Intended for healthcare professionals


Delaying the second dose of covid-19 vaccines

BMJ 2021; 372 doi: (Published 18 March 2021) Cite this as: BMJ 2021;372:n710

Read our latest coverage of the coronavirus outbreak

  1. Dominic Pimenta, chair1,
  2. Christian Yates, senior lecturer2,
  3. Christina Pagel, professor of operational research3,
  4. Deepti Gurdasani, senior lecturer4
  1. 1Healthcare Workers’ Foundation, London, UK
  2. 2Department of Mathematical Sciences, University of Bath, Bath, UK
  3. 3University College London, London, UK
  4. 4William Harvey Research Institute, Barts and the London School of Medicine and Dentistry, London, UK
  1. Correspondence to: D Pimenta dom{at}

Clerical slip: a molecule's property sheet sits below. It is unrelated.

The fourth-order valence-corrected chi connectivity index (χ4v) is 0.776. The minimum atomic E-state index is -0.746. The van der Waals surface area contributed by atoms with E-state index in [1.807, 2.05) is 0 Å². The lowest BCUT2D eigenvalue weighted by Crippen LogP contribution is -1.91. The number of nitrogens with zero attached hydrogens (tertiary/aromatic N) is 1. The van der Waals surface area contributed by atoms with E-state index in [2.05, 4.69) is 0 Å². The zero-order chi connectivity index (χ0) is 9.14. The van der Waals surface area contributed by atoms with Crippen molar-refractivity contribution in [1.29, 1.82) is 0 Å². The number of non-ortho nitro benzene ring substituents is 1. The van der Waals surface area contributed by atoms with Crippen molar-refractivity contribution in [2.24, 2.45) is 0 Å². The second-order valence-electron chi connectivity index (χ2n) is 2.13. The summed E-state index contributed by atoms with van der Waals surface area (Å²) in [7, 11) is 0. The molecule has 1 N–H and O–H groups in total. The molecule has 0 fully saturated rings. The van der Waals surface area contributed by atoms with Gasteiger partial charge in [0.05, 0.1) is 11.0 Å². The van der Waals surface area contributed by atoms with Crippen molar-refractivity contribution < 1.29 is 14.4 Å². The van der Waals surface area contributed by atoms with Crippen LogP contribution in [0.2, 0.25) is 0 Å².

Concerns remain about effectiveness in older adults

On 30 December 2020, the UK announced a deviation from the recommended protocol for the Pfizer-BioNTech covid-19 vaccine, prolonging the interval between doses from 3 to 12 weeks.12 Similar decisions were made for the Oxford-AstraZeneca vaccine, for which a longer gap between doses had been shown to improve efficacy in some age groups.3

The stated intention was to maximise benefit with limited supplies and to minimise hospital admissions and deaths. For the Pfizer-BioNTech vaccine, the decision to delay the second dose was based on extrapolations from phase III trial data showing an efficacy of 89% 15-21 days after the first dose.45At the time, Pfizer did not support the decision, stating that high efficacy could not be guaranteed.6

Efficacy in elderly people seems excellent after two doses of the Pfizer-BioNTech vaccine.7 A longer gap between doses may improve the long term immune response, as seen with AstraZeneca’s vaccine.38 However, as many people in priority subgroups have not yet received a second dose, any substantial waning of protection during the 12 week …

View Full Text